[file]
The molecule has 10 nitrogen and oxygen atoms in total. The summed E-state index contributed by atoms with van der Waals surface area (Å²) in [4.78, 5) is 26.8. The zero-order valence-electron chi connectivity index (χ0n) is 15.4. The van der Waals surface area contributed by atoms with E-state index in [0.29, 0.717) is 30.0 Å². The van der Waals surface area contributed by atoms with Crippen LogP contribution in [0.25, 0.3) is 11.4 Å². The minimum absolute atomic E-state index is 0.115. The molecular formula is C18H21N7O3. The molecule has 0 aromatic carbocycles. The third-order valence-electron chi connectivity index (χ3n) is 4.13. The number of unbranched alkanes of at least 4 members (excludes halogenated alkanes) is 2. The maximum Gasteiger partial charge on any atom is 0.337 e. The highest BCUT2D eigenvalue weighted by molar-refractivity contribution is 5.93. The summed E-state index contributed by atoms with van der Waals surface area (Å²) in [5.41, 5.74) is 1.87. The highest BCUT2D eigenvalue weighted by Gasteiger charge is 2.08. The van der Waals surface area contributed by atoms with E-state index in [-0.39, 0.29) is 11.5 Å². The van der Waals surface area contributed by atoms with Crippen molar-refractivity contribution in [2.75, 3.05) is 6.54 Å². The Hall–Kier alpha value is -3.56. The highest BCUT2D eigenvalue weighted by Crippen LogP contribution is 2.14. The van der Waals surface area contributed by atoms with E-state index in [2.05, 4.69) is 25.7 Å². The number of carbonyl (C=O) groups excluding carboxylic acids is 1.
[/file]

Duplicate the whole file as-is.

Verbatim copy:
The molecule has 10 nitrogen and oxygen atoms in total. The summed E-state index contributed by atoms with van der Waals surface area (Å²) in [4.78, 5) is 26.8. The zero-order valence-electron chi connectivity index (χ0n) is 15.4. The van der Waals surface area contributed by atoms with E-state index in [0.29, 0.717) is 30.0 Å². The van der Waals surface area contributed by atoms with Crippen LogP contribution in [0.25, 0.3) is 11.4 Å². The minimum absolute atomic E-state index is 0.115. The molecular formula is C18H21N7O3. The molecule has 0 aromatic carbocycles. The third-order valence-electron chi connectivity index (χ3n) is 4.13. The number of unbranched alkanes of at least 4 members (excludes halogenated alkanes) is 2. The maximum Gasteiger partial charge on any atom is 0.337 e. The highest BCUT2D eigenvalue weighted by molar-refractivity contribution is 5.93. The summed E-state index contributed by atoms with van der Waals surface area (Å²) in [5.41, 5.74) is 1.87. The highest BCUT2D eigenvalue weighted by Gasteiger charge is 2.08. The van der Waals surface area contributed by atoms with E-state index in [-0.39, 0.29) is 11.5 Å². The van der Waals surface area contributed by atoms with Crippen molar-refractivity contribution in [2.75, 3.05) is 6.54 Å². The Hall–Kier alpha value is -3.56. The highest BCUT2D eigenvalue weighted by Crippen LogP contribution is 2.14. The van der Waals surface area contributed by atoms with E-state index in [2.05, 4.69) is 25.7 Å². The number of carbonyl (C=O) groups excluding carboxylic acids is 1.